AI report: “No substitute for habeas corpus. Six years without judicial review in Guantánamo”
Amnistía Internacional publicou hoxe un informe sobre o xuízo que terá lugar na Corte Suprema dos Estados Unidos sobre o direito a un habeas corpus por parte dos detidos en Guantánamo.
O informe leva por título “United States of America: No substitute for habeas corpus. Six years without judicial review in Guantánamo”. Copio e pego un extracto da introducción:
On 5 December 2007, the United States (US) Supreme Court is due to hear oral argument in the consolidated cases of Boumediene v. Bush and al-Odah v. USA (Boumediene), concerning detainees held in indefinite executive detention without charge or trial in the US Naval Base at Guantánamo Bay, Cuba. The issue before the Court centres on whether the Military Commissions Act (MCA), signed into law on 17 October 2006, violates the US Constitution by stripping the courts of jurisdiction to consider habeas corpus petitions from the Guantánamo detainees. Embedded in this legal controversy is the Combatant Status Review Tribunal (CSRT), an executive body established under an order signed by the then Deputy Secretary of Defense Paul Wolfowitz in July 2004, some two and a half years after detentions began at Guantánamo, to determine whether the detainees held in the base were “properly detained” as “enemy combatants”.
The CSRT – a scheme described by the administration as “intended solely to improve management within the Department of Defense concerning its detention of enemy combatants at Guantanamo Bay” – consists of panels of three military officers who can consider any information, including information that is hearsay, classified, or that has been obtained under torture or other ill-treatment, in making their determinations. The detainee, held thousands of miles from home (or any battlefield) and virtually cut off from the outside world, does not have a lawyer or access to any classified evidence used against him. There is a presumption in favour of the government’s information presented to the tribunal. Under the Detainee Treatment Act (DTA), enacted in December 2005, judicial review is limited to a single court, the US Court of Appeals for the District of Columbia (DC) Circuit, and to review of the CSRT’s “propriety of detention” decisions.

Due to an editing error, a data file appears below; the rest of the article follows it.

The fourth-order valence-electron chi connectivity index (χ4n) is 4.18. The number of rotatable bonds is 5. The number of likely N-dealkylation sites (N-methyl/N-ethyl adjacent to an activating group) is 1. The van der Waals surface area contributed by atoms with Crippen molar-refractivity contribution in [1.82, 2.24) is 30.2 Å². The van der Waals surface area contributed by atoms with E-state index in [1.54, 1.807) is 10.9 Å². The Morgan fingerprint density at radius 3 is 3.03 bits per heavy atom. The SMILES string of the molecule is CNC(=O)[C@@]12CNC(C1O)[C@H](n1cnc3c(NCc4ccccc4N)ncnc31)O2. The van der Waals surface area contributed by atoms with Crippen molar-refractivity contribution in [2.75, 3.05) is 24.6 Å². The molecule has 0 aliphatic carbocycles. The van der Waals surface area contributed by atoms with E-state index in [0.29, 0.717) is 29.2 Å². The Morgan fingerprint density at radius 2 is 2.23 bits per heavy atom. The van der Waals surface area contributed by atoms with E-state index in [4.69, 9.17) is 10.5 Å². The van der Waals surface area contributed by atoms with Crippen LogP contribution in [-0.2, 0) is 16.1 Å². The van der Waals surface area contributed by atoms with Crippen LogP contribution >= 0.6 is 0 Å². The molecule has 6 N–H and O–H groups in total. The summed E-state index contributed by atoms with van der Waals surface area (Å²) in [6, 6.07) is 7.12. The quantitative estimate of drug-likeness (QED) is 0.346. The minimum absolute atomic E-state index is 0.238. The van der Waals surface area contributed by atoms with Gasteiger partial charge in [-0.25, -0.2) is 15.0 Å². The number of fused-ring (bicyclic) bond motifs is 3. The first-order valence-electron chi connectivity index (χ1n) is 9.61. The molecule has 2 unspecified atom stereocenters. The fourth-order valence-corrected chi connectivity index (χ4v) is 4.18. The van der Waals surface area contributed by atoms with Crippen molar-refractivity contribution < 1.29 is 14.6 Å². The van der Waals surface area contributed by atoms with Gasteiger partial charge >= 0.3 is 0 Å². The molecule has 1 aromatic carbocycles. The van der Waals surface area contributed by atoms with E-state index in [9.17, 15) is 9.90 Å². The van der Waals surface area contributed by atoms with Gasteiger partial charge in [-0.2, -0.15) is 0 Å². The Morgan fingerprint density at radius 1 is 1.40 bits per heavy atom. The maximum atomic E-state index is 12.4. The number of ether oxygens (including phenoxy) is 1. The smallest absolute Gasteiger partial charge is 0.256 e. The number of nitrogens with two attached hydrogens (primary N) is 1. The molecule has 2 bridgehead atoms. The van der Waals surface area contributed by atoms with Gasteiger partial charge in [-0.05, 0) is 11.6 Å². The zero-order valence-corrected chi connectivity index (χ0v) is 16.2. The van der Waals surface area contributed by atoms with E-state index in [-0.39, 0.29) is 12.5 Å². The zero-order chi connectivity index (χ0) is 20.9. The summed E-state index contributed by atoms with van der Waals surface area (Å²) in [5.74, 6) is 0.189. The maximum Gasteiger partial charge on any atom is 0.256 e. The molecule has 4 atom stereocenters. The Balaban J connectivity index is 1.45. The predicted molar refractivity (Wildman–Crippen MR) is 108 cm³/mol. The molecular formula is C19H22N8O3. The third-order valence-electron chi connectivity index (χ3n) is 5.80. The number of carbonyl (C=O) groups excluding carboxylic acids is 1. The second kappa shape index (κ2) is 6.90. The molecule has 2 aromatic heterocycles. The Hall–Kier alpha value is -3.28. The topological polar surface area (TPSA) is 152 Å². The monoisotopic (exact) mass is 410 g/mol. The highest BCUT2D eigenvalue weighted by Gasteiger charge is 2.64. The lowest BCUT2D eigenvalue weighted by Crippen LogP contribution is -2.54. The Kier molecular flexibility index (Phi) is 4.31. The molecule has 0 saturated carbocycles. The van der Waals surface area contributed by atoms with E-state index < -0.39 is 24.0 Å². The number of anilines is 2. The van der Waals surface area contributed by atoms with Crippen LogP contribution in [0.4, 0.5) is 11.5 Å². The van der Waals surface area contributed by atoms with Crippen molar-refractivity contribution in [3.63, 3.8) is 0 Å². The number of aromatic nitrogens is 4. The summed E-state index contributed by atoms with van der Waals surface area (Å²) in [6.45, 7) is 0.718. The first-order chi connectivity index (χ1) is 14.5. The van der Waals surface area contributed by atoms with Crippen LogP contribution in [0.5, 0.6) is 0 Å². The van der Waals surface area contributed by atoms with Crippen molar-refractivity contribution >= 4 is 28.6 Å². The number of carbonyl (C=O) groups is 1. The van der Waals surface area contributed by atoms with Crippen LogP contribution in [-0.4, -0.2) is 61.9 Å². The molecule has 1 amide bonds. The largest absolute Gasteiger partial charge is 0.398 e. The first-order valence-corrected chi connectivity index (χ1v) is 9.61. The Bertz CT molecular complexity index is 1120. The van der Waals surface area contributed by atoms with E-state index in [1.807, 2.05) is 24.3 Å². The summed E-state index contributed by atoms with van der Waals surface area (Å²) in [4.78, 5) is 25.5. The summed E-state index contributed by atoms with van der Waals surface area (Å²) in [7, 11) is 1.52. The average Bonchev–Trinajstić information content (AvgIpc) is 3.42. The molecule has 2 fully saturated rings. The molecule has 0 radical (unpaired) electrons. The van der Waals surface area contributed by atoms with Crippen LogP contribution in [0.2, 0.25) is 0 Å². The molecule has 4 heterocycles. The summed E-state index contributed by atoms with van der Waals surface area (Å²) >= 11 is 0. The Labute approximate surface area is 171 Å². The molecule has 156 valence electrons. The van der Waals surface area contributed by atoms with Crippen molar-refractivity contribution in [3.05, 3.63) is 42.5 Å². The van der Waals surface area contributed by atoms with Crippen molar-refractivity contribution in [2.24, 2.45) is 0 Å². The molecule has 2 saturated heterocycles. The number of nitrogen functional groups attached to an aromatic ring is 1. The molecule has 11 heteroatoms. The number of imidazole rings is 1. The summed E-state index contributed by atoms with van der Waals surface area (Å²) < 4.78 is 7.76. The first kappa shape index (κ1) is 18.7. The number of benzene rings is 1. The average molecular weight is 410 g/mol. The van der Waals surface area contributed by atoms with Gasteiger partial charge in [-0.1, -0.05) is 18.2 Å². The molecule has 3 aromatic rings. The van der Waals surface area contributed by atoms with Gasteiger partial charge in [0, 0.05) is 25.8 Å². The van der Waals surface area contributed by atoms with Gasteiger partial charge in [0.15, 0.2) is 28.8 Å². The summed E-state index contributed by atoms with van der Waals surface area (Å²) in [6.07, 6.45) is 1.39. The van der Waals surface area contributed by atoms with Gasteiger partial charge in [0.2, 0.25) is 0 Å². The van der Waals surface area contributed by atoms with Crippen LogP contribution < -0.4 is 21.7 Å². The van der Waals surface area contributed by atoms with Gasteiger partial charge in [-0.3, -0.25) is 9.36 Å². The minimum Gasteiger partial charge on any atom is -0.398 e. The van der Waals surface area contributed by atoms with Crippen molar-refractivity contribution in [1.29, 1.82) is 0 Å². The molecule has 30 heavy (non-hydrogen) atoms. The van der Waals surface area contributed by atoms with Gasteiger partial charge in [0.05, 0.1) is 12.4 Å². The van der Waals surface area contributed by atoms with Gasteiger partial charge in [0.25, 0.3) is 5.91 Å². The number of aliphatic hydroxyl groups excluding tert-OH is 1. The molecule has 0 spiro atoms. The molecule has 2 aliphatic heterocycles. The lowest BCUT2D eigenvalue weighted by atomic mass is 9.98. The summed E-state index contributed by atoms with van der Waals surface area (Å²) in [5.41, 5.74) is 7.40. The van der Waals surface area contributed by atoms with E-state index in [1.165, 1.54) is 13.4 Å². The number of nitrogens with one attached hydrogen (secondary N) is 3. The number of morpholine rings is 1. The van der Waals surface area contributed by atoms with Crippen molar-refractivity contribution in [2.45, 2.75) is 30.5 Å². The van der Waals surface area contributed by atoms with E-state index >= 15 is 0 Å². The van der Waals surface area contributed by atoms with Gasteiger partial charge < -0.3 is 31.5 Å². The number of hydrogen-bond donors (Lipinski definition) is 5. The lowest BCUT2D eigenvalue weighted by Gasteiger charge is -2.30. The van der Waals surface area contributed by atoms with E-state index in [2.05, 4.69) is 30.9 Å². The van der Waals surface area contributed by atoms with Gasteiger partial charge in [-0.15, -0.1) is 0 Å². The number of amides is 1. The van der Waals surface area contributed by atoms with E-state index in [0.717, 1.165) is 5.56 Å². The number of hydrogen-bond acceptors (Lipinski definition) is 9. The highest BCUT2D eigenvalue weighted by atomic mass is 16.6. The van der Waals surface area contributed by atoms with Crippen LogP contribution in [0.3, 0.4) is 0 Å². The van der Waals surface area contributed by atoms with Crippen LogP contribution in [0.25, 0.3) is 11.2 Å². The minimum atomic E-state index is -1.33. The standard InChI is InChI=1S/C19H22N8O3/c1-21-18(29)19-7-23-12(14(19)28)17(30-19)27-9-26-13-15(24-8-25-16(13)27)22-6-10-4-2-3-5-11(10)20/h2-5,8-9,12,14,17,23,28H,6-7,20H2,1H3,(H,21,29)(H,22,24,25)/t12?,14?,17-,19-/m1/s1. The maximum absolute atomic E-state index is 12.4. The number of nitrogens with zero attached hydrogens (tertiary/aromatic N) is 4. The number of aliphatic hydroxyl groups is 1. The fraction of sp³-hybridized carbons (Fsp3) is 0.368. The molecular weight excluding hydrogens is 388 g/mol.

Amnesty International is among the organizations and individuals, including the UN High Commissioner for Human Rights, a number of former US judges, diplomats and military officers, a senior US Senator and nearly 400 UK and European parliamentarians, to have filed amicus curiae briefs in the Supreme Court in August 2007, seeking to have the Court recognize the right to habeas corpus, as a right that is guaranteed to the detainees regardless of whether they are deemed to be within reach of the US Constitution. This companion report to Amnesty International’s brief outlines the international right to habeas corpus, a fundamental protection against detainee abuse and unaccountable government (see Sections 2 and 3). It traces the development of the CSRT scheme in Guantánamo, describing its origins as part of the administration’s pursuit of unchecked executive power in the “war on terror”, a pursuit that has undermined the rule of law. When the Supreme Court has intervened previously in “war on terror” detention cases, the executive has interpreted its rulings in narrow, cramped fashion and in a way that violates fundamental human rights principles. In so doing, and now aided by the DTA and MCA, it has flouted the USA’s international obligations and contradicted its own National Security Strategy and National Strategy for Combating Terrorism, which promised to put respect for human dignity, the rule of law and limits on the absolute power of the state at the heart of its counterterrorism policies.
The decision of a CSRT represents a potential life sentence for a detainee. As a federal judge has noted, “it is the government’s position that in the event a conclusion by the tribunal that a detainee is an ‘enemy combatant’ is affirmed, it is legal to hold the detainee in custody until the war on terrorism has been declared by the President to have concluded or until the President or his designees have determined that the detainee is no longer a threat to national security”. “At a minimum”, the judge noted, “the government has conceded that the war could last several generations”. In his State of the Union address in January 2007, President Bush reiterated that the “war on terror we fight today is a generational struggle”. The Chairman of the Joint Chiefs of Staff has since said that the “war on terror” will last at least another 20 to 30 years. […]
Aínda non hai comentarios.